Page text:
Apple's wearable device could be coming in multiple versions, at least one costing $400

Apple's long-rumored wearable — the iWatch or whatever they end up calling it — is expected to be announced during the September 9th event alongside the long-rumored iPhone 6. Pricing has thus far remained a mystery but we've speculated that Apple could ultimately want to field a range of devices at a range of price points, similar to what they've done with the iPod lineup in the past. That would let a range of customers have access to HealthKit, HomeKit, the new payment system, and more. Now one of those price-points is rumored to be around $400. Re/Code

Apple executives have discussed charging around $400 for the company's new wearable device. Pricing has yet to be finalized for the forthcoming product, which is expected to begin shipping next year. Sources say consumers should expect a range of prices for different models including lower priced versions.

Of course, the iPad was originally rumored to start at $1000 and ended up shipping at $500, so it's important to remember that nothing is official until Apple announces it.

While we're waiting, though, what would an iWatch or Apple wearable have to be packing for you to consider spending $400 on it?

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Chris Parsons

Editor-at-Large at Mobile Nations, gadget junkie, energy drinker, ranter.

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Reader comments

Apple's wearable device could be coming in multiple versions, at least one costing $400


I will get one regardless. Yes I'm one of those. Call me a sheep while you check time on your timex. Bitc*es

I probably would pay $300 not sure about $400 even though I have paid as much as $575 for a non smartwtch in the past.

If it looks great as an accessory or jewelry as well - oh hell yeah.

It's probably topping at 400

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I can't imagine a wearable that would add $400 worth of utility above and beyond what my iPhone provides, but I'm willing to be pleasantly surprised.

I'd gladly pay $400 if it was a super slick, round, thin metal smartwatch. Call me a sucker but I'd totally grab one.

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There are lots of premium watches out there costing more than $400 that do nothing more than keep time. One can see dozens of them available on Amazon. It will be interesting to see the functionality, quality and craftsmanship once the watch is shown and evaluated. Judge it then.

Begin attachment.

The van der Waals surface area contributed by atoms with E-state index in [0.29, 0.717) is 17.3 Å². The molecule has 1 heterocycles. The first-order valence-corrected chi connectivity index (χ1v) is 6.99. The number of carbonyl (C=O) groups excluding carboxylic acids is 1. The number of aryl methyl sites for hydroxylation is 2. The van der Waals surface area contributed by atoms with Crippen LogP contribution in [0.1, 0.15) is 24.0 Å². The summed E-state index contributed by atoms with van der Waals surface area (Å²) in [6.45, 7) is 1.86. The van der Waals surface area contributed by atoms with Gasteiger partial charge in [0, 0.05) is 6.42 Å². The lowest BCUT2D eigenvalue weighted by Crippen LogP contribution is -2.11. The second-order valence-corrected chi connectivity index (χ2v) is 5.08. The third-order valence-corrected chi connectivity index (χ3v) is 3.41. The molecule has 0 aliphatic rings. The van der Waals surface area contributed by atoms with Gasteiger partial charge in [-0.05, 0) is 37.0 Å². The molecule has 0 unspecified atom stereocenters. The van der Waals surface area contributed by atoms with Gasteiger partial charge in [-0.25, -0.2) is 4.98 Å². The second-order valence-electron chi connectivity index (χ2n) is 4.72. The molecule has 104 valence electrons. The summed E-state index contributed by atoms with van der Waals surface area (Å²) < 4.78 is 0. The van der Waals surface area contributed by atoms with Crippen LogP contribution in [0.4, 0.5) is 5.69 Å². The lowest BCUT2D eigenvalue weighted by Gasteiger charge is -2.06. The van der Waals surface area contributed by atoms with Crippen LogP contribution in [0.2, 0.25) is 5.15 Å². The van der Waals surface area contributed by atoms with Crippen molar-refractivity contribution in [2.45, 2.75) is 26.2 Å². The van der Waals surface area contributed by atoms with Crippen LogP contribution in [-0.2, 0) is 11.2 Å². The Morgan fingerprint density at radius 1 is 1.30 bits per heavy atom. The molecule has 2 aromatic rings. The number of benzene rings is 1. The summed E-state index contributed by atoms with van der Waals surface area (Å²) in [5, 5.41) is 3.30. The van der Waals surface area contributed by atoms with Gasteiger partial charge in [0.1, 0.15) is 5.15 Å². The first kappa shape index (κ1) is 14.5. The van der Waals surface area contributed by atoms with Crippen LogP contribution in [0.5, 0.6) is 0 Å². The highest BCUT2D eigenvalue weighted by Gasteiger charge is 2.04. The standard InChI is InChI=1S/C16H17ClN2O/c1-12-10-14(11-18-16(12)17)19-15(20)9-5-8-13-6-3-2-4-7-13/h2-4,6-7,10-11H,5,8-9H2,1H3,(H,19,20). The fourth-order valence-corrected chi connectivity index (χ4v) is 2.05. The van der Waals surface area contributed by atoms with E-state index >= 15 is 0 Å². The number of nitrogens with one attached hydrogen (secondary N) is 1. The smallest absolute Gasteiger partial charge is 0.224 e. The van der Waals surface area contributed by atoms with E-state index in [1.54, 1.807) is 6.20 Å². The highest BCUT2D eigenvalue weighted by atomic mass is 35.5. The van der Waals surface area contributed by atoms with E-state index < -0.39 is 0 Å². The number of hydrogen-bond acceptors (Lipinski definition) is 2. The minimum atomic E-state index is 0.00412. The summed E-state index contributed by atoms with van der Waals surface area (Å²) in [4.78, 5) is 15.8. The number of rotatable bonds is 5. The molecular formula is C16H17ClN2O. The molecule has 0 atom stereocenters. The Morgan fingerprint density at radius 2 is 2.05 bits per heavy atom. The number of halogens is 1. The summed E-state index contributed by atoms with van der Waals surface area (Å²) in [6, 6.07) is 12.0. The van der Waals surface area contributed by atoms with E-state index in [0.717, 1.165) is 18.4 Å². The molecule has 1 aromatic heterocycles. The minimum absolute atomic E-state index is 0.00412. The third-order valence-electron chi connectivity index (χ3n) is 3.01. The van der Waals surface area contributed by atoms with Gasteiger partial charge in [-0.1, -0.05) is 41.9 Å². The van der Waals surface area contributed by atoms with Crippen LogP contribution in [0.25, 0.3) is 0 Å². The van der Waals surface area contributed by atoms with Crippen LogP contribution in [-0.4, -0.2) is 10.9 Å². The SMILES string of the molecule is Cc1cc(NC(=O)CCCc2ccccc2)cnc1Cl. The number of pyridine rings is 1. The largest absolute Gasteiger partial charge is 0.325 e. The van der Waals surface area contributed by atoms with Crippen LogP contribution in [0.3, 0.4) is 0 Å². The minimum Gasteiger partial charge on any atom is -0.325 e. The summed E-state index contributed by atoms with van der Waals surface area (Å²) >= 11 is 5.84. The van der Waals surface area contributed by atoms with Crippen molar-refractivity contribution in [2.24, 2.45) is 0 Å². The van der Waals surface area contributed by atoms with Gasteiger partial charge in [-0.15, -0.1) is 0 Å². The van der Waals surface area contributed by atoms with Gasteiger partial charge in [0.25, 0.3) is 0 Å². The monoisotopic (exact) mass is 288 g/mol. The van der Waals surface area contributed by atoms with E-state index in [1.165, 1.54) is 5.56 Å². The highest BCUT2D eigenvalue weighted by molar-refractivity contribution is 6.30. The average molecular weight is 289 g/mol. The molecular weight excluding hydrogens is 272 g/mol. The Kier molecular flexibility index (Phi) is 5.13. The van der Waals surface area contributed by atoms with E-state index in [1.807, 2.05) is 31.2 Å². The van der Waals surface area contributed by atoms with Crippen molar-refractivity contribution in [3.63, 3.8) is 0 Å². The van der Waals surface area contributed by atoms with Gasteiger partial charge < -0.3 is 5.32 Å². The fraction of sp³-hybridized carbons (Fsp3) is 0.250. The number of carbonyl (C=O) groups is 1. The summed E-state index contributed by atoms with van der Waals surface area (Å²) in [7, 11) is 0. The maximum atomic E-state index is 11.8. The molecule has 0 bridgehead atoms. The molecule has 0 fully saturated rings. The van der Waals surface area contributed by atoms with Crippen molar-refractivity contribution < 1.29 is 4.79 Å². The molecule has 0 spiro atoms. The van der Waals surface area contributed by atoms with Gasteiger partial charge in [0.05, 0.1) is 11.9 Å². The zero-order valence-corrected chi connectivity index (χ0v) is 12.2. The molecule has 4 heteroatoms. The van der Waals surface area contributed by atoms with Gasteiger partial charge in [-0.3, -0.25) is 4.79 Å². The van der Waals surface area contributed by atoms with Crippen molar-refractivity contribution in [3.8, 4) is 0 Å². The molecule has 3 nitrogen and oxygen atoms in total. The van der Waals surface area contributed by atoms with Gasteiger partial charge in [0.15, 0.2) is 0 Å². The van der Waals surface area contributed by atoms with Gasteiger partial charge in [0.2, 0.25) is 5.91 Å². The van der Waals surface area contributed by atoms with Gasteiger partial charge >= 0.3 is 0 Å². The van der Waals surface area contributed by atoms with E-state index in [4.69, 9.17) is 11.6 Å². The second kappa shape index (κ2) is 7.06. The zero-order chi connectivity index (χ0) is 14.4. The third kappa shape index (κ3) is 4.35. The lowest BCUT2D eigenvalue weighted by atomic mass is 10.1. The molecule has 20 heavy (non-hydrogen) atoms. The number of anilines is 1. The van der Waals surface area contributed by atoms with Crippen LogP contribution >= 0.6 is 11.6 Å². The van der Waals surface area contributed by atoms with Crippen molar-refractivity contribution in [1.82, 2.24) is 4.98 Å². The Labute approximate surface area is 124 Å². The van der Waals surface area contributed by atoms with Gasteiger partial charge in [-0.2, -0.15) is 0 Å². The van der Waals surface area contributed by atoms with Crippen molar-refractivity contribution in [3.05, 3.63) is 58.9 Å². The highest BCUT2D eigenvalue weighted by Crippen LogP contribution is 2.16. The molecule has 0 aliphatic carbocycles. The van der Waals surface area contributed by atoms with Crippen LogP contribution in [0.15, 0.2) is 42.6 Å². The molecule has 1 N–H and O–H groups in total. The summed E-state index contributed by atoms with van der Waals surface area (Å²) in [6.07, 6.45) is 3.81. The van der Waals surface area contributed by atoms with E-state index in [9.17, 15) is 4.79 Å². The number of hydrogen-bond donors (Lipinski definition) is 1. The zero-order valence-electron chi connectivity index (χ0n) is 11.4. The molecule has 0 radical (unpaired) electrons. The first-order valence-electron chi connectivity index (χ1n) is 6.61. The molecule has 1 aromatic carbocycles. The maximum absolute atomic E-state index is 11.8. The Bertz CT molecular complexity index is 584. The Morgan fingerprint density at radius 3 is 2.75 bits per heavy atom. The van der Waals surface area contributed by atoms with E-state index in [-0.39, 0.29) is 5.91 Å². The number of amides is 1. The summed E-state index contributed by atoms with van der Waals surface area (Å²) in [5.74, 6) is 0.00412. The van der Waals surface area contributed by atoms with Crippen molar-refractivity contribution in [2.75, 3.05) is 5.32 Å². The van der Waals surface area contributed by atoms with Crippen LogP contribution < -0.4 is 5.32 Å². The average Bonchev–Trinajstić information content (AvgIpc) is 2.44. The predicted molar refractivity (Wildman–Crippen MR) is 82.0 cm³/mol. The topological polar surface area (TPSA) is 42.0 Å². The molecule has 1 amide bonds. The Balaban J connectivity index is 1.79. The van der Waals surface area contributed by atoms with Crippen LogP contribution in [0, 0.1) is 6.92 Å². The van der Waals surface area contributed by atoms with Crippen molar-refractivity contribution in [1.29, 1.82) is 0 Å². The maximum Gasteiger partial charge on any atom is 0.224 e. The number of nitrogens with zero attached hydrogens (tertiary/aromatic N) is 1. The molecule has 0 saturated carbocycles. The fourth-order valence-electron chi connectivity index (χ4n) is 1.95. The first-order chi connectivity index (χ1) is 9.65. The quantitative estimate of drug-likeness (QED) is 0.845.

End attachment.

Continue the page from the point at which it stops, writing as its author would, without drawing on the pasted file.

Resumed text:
Yeah, but those watches are priced that way because of the brand and the marketing and the "precious" metals. None of those really apply to an Apple iWatch.

A good, reliable watch for keeping time made with durable materials that looks nice and will last a lifetime can be had for a couple of hundred at max.

All those other watches are bought by fashion victims. Apple products are desirable for sure, but they will never be like Rolexes, where famous people buy them for ridiculous amounts just because.

It will be insane since this will be an accessory to the iphone according to the rumors. But if its an independent/stand alone iWatch campable in doing all/more than the current iphone then I might think about it for $400.

I use an iPhone and an iPad mini right now for all my computing needs. The iPhone (of a size to fit my music library) costs $900 every single year. The iPad mini, costs about $600 every year.

Absolutely no way I'm going to add another $400 to that. Not even a slight chance. To succeed at a $400 price point, it will have to replace one of my devices. For instance if It had a phone in it, then $400 is perfectly fine.

If all it has is a bit of extra ease of use, or a bit more convenience, but still requires me to have an iPhone to use it, then it's a no-go.

If all it has is a bit of health information but still requires me to have an iPhone to use it, then it's also a no-go.

The way it's being described, it sounds like there is very little it will do, that the iPhone doesn't already do other than (some of) the sensors for the health functions. I just don't see the value equation so far.

It depends on what you spend it. We dont know jack about the specs or look yet. Would you spend 700$ on a phone? Oh, wait...

Give me a slick, jewel-like piece of advanced hardware that goes beyond the 'track your footstep and approximate calories' or 'you just got a text message', I'd gladly spend 500+. I mean, I know it's not directly comparable, but some pay thousands for watches. For instance, Ive seen crowdfunding projects for 'e-watches' that drive sensor tracking to another level, being able to differentiate between types of movement and therefore being able to track full workouts automatically. Now, being an avid lifter that is smth I'd gladly pay quite a lot for. And there are many other situations where those sensors could be of use.

What Im afraid of would be that a lot of the deeper healthcare integration that has been rumored (that involves healthcare payers/practioners) might only serve the North American market.

So for me it'll depend on the look, on the added value (both on an integration-with-phone level but also as a standalone device), and how much I can really use the features outside the US. I always see all the NFC mobile payment rumors, the passbook articles, this or that feature, etc. I live in a country that is nowhere near introducing/implementing all these.